Congestive Heart Failure
Congestive heart failure (CHF), or heart failure, is a condition in which the heart can't pump enough blood to the body's other organs. This can result from
The "failing" heart keeps working but not as efficiently as it should. People with heart failure can't exert themselves because they become short of breath and tired.
As blood flow out of the heart slows, blood returning to the heart through the veins backs up, causing congestion in the tissues. Often swelling (edema) results. Most often there's swelling in the legs and ankles, but it can happen in other parts of the body, too. Sometimes fluid collects in the lungs and interferes with breathing, causing shortness of breath, especially when a person is lying down.
Heart failure also affects the kidneys' ability to dispose of sodium and water. The retained water increases the edema.
How do you diagnose and treat congestive heart failure?
Your doctor is the best person to make the diagnosis. The most common signs of congestive heart failure are swollen legs or ankles or difficulty breathing. Another symptom is weight gain when fluid builds up.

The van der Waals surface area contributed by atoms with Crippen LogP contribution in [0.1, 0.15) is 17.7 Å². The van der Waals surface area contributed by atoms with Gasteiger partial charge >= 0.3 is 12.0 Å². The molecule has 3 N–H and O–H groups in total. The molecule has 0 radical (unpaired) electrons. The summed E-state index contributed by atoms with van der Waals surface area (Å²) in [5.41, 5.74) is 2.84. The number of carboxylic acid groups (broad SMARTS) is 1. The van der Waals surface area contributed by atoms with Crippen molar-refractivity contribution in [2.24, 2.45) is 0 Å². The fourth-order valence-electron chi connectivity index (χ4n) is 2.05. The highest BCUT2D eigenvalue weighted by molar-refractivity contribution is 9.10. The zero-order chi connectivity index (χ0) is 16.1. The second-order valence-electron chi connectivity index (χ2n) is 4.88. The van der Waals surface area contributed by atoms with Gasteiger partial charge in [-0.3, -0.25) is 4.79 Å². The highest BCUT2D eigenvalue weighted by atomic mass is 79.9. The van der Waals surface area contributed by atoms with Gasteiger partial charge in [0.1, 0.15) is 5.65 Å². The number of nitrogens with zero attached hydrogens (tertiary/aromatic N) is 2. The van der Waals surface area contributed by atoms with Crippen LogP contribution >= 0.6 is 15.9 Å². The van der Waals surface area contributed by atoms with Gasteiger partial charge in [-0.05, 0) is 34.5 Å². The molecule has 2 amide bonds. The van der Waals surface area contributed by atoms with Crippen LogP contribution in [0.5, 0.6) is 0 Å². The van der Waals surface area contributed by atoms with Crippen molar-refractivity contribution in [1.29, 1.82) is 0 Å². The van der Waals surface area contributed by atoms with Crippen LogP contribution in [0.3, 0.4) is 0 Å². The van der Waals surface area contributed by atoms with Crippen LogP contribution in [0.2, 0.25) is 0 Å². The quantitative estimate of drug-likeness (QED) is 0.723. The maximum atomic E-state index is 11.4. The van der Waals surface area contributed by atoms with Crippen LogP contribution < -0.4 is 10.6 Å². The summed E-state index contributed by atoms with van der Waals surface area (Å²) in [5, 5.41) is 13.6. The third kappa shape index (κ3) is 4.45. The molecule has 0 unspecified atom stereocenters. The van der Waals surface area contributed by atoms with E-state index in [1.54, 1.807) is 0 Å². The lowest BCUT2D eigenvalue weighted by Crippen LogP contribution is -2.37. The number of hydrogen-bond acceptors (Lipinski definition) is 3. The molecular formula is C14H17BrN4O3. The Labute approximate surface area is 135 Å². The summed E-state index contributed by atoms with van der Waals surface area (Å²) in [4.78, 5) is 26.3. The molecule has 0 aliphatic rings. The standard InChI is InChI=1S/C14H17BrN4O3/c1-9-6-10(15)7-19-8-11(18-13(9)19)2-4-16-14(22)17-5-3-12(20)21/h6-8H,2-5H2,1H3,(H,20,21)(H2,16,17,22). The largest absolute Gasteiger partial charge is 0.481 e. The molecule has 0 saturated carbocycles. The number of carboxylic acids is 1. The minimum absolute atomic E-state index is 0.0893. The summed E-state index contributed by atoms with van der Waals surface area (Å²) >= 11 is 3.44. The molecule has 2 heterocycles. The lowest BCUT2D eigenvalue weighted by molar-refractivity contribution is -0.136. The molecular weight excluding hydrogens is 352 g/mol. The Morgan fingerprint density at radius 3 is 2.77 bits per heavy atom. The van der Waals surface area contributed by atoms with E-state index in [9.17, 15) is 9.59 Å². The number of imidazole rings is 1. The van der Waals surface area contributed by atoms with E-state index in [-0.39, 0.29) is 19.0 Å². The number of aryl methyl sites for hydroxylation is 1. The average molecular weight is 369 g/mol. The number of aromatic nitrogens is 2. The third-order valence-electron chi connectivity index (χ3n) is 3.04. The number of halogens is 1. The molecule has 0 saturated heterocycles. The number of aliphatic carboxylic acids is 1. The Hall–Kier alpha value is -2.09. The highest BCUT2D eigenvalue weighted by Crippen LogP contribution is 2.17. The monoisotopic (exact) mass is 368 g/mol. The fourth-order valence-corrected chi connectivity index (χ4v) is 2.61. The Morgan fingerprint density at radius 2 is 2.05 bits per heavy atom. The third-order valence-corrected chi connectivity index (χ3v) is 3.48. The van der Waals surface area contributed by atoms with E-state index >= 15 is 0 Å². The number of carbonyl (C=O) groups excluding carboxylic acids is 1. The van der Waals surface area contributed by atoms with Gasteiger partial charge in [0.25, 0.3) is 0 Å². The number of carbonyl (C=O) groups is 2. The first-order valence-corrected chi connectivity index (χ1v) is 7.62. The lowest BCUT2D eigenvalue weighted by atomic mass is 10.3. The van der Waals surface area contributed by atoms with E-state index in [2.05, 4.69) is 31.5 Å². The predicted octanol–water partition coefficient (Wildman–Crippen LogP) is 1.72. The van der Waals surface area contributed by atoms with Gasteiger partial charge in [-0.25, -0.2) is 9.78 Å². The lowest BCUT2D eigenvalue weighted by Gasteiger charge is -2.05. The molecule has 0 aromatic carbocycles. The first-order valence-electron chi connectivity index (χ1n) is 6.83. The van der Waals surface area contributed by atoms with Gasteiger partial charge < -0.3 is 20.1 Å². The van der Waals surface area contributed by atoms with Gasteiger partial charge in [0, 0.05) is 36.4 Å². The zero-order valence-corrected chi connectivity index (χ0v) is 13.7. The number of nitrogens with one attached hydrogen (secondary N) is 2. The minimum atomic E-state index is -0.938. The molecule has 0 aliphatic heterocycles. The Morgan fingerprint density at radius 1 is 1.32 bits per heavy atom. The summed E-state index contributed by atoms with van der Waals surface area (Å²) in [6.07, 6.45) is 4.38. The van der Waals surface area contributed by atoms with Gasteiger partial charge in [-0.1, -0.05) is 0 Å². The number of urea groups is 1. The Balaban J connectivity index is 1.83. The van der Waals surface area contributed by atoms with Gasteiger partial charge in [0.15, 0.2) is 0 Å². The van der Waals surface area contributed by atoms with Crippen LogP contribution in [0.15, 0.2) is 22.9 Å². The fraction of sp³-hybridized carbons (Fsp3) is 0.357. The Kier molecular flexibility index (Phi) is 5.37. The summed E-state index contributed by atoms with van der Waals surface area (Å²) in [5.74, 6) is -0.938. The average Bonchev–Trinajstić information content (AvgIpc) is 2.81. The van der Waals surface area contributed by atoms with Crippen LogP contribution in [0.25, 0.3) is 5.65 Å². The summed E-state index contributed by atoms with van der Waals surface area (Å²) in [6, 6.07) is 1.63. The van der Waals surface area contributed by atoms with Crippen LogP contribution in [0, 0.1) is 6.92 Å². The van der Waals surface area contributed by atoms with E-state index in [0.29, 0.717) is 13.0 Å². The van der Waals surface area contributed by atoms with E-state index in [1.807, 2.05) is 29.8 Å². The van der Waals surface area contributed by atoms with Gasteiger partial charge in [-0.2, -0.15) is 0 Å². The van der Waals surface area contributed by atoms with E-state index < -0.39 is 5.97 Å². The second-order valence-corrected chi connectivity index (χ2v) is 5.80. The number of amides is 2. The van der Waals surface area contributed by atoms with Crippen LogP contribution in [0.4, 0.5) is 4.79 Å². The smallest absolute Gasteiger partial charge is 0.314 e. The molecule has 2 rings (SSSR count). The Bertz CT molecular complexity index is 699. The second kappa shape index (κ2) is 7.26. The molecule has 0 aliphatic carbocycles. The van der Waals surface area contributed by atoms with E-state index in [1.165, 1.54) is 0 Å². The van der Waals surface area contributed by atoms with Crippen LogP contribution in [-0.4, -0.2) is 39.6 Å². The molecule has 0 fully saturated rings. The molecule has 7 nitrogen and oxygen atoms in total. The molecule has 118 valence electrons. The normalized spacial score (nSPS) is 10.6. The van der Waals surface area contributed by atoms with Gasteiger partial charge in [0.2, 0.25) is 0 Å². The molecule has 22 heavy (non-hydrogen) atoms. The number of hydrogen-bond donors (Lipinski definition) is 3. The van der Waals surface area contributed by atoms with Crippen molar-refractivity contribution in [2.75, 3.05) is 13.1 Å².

CHF usually requires a treatment program of
Various drugs are used to treat congestive heart failure. They perform different functions. ACE inhibitors and vasodilators expand blood vessels and decrease resistance. This allows blood to flow more easily and makes the heart's work easier or more efficient. Beta blockers can improve how well the heart's left lower chamber (left ventricle) pumps. Digitalis increases the pumping action of the heart, while diuretics help the body eliminate excess salt and water.
When a specific cause of congestive heart failure is discovered, it should be treated or, if possible, corrected. For example, some cases of congestive heart failure can be treated by treating high blood pressure. If the heart failure is caused by an abnormal heart valve, the valve can be surgically replaced.
If the heart becomes so damaged that it can't be repaired, a more drastic approach should be considered. A heart transplant could be an option.
Most people with mild and moderate congestive heart failure can be treated. Proper medical supervision can prevent them from becoming invalids.
See the Related Items box above for links to the Cardiology Patient Page in Circulation, Journal of the American Heart Association:
AHA Scientific Statements: